The Department of Psychology is proud to sponsor an annual Summer Diversity Conference that brings together outstanding speakers addressing topics that represent the intersection of diversity, psychology, and social sciences more broadly. This year's conference will include a keynote presentation entitled “It’s All Identity Politics: How Social Identities Have Polarized the American Electorate” by Dr. Lilliana H. Mason, from University of Maryland. Other invited speakers include Jasmine Abrams, Ph.D. (University of Maryland, Baltimore County), Anu Asnaani, Ph.D. (University of Pennsylvania), as well as two UMD graduate students Sara Barth and Dustin Chin.
Autism spectrum disorder can negatively impact cognitive, social, and emotional development and affect formation of close, personal relationships. One reason for this is that children with autism spectrum disorder have significant difficulties engaging in and maintaining social interactions. While it is clear that atypical social interaction plays an important role in autism, we still do not understand the neuroscientific bases for these difficulties. Previous theories implicate atypical processing in social-motivational and social-cognitive brain networks; however, these theories have only been tested in neuroimaging contexts divorced from social interaction.
The undergraduate student body in the U.S. continues to grow increasingly diverse. In 2013, the National Center for Educational Statistics reported that 56% of undergraduate students in the U.S. were White, 16.5% Hispanic, 14.3% Black, 5.7% Asian. Between 1990 to 2013, Black student enrollment more than doubled and Hispanic student undergraduate enrollment increased by roughly 400%. These encouraging statistics are on par with the enrollment trends in the undergraduate psychology major at the University of Maryland, which very closely matches the national trend.
Chronic drug use impairs brain function leading to persistent deficits in impulse control and decision-making. Although much is known about structural and chemical changes that occur after long term drug abuse, it is still unclear how brain signals necessary for adaptive decision-making are affected. To address this issue, Dr. Roesch has spent his career recording neural activity from single brain cells as rats perform a variety of decision-making tasks with the overarching goal to elucidate how the brain controls behavior in both healthy animals and in animal models of disease. Ultimately, the goal is to rescue disrupted signals and restore behavior to normal levels.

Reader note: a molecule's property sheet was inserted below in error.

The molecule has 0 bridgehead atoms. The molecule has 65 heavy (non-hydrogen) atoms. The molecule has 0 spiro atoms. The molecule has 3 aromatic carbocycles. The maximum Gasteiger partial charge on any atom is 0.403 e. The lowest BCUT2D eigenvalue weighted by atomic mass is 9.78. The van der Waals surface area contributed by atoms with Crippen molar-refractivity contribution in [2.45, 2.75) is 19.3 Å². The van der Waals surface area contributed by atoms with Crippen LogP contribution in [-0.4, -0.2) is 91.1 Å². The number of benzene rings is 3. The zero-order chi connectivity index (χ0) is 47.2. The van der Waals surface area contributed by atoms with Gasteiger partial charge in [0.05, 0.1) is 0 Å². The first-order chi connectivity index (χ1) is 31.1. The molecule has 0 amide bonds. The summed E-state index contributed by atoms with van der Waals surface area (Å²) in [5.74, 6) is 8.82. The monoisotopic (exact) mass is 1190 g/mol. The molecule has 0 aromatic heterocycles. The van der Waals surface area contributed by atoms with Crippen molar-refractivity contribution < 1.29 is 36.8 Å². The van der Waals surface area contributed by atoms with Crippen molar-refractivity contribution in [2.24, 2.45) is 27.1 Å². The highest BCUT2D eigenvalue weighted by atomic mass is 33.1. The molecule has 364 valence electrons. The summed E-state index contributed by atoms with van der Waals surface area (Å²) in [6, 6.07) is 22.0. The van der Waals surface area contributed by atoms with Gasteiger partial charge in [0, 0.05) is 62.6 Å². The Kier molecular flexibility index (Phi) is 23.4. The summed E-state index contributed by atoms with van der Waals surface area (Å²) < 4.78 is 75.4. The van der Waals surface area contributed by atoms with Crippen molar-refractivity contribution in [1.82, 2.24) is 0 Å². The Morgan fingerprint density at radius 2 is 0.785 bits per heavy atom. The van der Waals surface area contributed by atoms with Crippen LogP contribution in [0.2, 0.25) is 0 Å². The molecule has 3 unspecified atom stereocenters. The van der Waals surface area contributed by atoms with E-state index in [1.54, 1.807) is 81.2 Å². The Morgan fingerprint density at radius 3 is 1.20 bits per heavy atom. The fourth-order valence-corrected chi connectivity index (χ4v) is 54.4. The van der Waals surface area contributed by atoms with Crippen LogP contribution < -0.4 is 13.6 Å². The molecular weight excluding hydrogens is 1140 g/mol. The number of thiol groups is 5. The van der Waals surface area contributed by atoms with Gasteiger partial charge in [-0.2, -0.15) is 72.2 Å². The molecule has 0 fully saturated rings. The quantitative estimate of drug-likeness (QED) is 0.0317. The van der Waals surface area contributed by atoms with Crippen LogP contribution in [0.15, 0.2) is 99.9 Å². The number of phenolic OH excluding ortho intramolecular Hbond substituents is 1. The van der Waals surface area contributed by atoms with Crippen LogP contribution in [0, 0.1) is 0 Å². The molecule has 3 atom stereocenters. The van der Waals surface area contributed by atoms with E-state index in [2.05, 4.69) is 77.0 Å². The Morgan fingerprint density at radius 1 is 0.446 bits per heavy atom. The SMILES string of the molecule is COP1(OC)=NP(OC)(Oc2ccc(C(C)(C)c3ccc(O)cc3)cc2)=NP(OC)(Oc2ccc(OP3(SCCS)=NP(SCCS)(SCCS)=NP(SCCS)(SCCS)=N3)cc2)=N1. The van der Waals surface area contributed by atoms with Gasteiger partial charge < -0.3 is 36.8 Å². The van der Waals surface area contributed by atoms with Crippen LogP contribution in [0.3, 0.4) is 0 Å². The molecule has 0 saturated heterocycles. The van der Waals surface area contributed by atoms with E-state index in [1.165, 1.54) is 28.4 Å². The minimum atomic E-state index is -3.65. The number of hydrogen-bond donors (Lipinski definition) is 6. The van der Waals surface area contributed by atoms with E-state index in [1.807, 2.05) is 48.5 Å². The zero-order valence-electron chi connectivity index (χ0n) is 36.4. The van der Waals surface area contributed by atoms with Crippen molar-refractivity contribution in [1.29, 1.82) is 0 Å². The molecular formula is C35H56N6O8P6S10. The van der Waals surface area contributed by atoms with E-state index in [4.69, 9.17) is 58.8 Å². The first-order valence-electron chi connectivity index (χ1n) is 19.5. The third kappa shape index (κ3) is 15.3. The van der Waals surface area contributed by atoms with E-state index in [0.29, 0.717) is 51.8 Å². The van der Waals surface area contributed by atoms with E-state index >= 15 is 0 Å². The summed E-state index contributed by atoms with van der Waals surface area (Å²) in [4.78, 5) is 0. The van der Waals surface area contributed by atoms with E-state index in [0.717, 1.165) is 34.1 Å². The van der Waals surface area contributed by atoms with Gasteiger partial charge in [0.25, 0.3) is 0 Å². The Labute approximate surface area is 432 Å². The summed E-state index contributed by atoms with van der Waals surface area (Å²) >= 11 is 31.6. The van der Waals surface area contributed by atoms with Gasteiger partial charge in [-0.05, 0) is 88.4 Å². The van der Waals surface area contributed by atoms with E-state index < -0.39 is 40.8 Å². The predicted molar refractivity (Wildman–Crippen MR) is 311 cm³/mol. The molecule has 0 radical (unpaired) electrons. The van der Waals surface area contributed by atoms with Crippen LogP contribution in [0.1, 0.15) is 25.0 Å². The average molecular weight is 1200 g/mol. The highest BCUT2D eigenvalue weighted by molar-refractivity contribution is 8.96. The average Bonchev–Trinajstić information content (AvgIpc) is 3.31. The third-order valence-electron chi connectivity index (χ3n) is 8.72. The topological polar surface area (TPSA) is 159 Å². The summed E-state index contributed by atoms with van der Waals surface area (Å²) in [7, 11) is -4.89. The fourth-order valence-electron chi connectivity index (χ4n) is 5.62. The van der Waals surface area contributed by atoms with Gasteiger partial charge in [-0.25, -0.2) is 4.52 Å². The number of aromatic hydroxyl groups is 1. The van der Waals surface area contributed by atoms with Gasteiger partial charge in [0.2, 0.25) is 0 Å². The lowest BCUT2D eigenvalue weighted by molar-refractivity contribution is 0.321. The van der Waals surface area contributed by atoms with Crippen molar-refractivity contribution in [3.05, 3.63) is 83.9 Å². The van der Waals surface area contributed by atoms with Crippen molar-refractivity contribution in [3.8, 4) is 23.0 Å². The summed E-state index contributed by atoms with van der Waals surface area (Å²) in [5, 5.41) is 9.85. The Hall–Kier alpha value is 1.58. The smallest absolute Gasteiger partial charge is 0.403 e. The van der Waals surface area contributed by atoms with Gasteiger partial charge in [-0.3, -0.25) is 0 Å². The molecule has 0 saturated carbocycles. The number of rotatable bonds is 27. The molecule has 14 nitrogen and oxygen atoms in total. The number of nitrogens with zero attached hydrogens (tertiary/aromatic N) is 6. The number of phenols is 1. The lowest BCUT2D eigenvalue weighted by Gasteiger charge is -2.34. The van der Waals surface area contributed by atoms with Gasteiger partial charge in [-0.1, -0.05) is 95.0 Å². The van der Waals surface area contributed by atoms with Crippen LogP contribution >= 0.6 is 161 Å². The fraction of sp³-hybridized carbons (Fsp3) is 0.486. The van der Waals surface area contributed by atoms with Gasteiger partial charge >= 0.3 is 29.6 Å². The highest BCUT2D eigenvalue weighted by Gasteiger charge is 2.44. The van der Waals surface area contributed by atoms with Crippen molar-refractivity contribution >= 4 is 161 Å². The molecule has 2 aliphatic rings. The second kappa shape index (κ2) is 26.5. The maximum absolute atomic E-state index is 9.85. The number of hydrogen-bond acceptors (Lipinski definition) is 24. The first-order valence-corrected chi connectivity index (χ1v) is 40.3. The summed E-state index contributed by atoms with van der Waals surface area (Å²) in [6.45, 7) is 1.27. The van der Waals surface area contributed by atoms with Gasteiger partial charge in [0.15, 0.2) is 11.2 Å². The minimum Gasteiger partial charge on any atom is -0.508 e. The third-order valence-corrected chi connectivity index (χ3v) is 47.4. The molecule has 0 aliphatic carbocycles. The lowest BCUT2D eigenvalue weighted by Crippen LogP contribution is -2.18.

Humans are unique among all species in their ability to develop and enforce social norms, but there is wide variation in the strength of these norms across human groups. Tight cultures are more restrictive and have strong punishments for norm violations while loose cultures have weaker social norms and a higher tolerance for deviant behavior. With over $8 million in funding from NSF, the Department of Defense, and a prize from the Humboldt Foundation, Dr. Michele Gelfand has been using field, laboratory, computational, and neuroscientific methods to understand the evolution of such differences their consequences for nations, states, organizations, teams, and individuals.
Among humans and many non-human species, individuals have a fundamental need to initiate, develop, and sustain close relationships. For example, early in development, when parents rear their young, multiple relationships characterize this period, including relationships between parents as well as between parents and their young. As children develop, family relationships continue to hold some importance to the child, but so do relationships that develop outside of the family (e.g., mate selection in animal species, romantic and work relationships in humans).
Concealable stigmas are personal characteristics that are socially devalued but often not readily apparent to others, such as mental illness, transgender identity, sexually transmitted infections, and the experience of intimate partner violence. People with stigmatized attributes face prejudice and discrimination, which, in turn, has been linked with reduced social, emotional, and physical well-being. To avoid such negative experiences, people with concealable stigmas often have the option of hiding their stigmatized status. The Social Identity Lab, directed by Dr.
Relationship security refers to beliefs that relationship partners care for one's welfare, have positive regard for the self, and are committed to maintaining the relationship. These beliefs are important because they have a strong impact on satisfaction with relationships, relationship persistence, and personal well-being. Hence, it is important to understand how these beliefs are formed. Research in the Interpersonal Relationships Lab, directed by Dr. Edward Lemay, suggests that these beliefs are a result of motivated cognition. Motivated cognition, or "wishful thinking," is the tendency to see the world in ways that are consistent with one's desires.
Fifteen to 20% of young children can be classified as behaviorally inhibited (BI) during infancy, meaning that they consistently respond to unfamiliar situations, objects, and people with negative emotion and withdrawal. Roughly half of infants classified as BI remain so throughout childhood. Prospective studies demonstrate that stable BI across infancy and early childhood is associated with the development of later anxiety, particularly social anxiety disorder—suggesting a need for early intervention.